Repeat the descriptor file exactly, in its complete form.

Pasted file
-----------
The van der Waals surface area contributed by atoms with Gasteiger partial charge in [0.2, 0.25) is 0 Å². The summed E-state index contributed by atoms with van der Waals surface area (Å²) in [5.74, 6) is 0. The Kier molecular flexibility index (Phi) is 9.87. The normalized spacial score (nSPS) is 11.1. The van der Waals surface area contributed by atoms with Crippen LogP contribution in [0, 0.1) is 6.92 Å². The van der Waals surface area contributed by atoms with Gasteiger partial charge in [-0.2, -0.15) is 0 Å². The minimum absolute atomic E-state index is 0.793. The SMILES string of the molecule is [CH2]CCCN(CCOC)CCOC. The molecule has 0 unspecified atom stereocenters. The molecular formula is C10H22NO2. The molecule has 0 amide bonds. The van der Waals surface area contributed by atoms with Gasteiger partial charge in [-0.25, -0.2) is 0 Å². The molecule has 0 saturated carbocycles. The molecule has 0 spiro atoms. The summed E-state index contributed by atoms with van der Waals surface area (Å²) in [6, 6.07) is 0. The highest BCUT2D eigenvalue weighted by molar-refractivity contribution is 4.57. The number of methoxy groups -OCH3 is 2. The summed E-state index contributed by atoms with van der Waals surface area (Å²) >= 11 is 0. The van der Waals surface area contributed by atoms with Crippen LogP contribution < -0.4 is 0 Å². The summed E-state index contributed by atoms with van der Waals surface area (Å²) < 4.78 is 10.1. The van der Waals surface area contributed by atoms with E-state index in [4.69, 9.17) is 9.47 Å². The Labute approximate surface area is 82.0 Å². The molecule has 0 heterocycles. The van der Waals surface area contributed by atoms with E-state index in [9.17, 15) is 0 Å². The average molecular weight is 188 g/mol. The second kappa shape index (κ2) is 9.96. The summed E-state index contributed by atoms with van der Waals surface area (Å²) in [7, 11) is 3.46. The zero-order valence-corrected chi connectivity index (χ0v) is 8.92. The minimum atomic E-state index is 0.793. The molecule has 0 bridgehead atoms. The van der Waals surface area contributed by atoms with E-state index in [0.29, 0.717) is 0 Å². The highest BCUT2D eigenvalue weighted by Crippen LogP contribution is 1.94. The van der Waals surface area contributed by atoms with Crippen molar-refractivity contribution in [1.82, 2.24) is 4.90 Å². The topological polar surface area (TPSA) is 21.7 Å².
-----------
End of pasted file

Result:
The van der Waals surface area contributed by atoms with Gasteiger partial charge in [0.2, 0.25) is 0 Å². The summed E-state index contributed by atoms with van der Waals surface area (Å²) in [5.74, 6) is 0. The Kier molecular flexibility index (Phi) is 9.87. The normalized spacial score (nSPS) is 11.1. The van der Waals surface area contributed by atoms with Crippen LogP contribution in [0, 0.1) is 6.92 Å². The van der Waals surface area contributed by atoms with Gasteiger partial charge in [-0.2, -0.15) is 0 Å². The minimum absolute atomic E-state index is 0.793. The SMILES string of the molecule is [CH2]CCCN(CCOC)CCOC. The molecule has 0 unspecified atom stereocenters. The molecular formula is C10H22NO2. The molecule has 0 amide bonds. The van der Waals surface area contributed by atoms with Gasteiger partial charge in [-0.25, -0.2) is 0 Å². The molecule has 0 saturated carbocycles. The molecule has 0 spiro atoms. The summed E-state index contributed by atoms with van der Waals surface area (Å²) in [6, 6.07) is 0. The highest BCUT2D eigenvalue weighted by molar-refractivity contribution is 4.57. The number of methoxy groups -OCH3 is 2. The summed E-state index contributed by atoms with van der Waals surface area (Å²) >= 11 is 0. The van der Waals surface area contributed by atoms with Crippen LogP contribution < -0.4 is 0 Å². The summed E-state index contributed by atoms with van der Waals surface area (Å²) < 4.78 is 10.1. The van der Waals surface area contributed by atoms with E-state index in [4.69, 9.17) is 9.47 Å². The Labute approximate surface area is 82.0 Å². The molecule has 0 heterocycles. The van der Waals surface area contributed by atoms with E-state index in [9.17, 15) is 0 Å². The average molecular weight is 188 g/mol. The second kappa shape index (κ2) is 9.96. The summed E-state index contributed by atoms with van der Waals surface area (Å²) in [7, 11) is 3.46. The zero-order valence-corrected chi connectivity index (χ0v) is 8.92. The minimum atomic E-state index is 0.793. The molecule has 0 bridgehead atoms. The van der Waals surface area contributed by atoms with E-state index in [0.29, 0.717) is 0 Å². The highest BCUT2D eigenvalue weighted by Crippen LogP contribution is 1.94. The van der Waals surface area contributed by atoms with Crippen molar-refractivity contribution in [1.82, 2.24) is 4.90 Å². The topological polar surface area (TPSA) is 21.7 Å².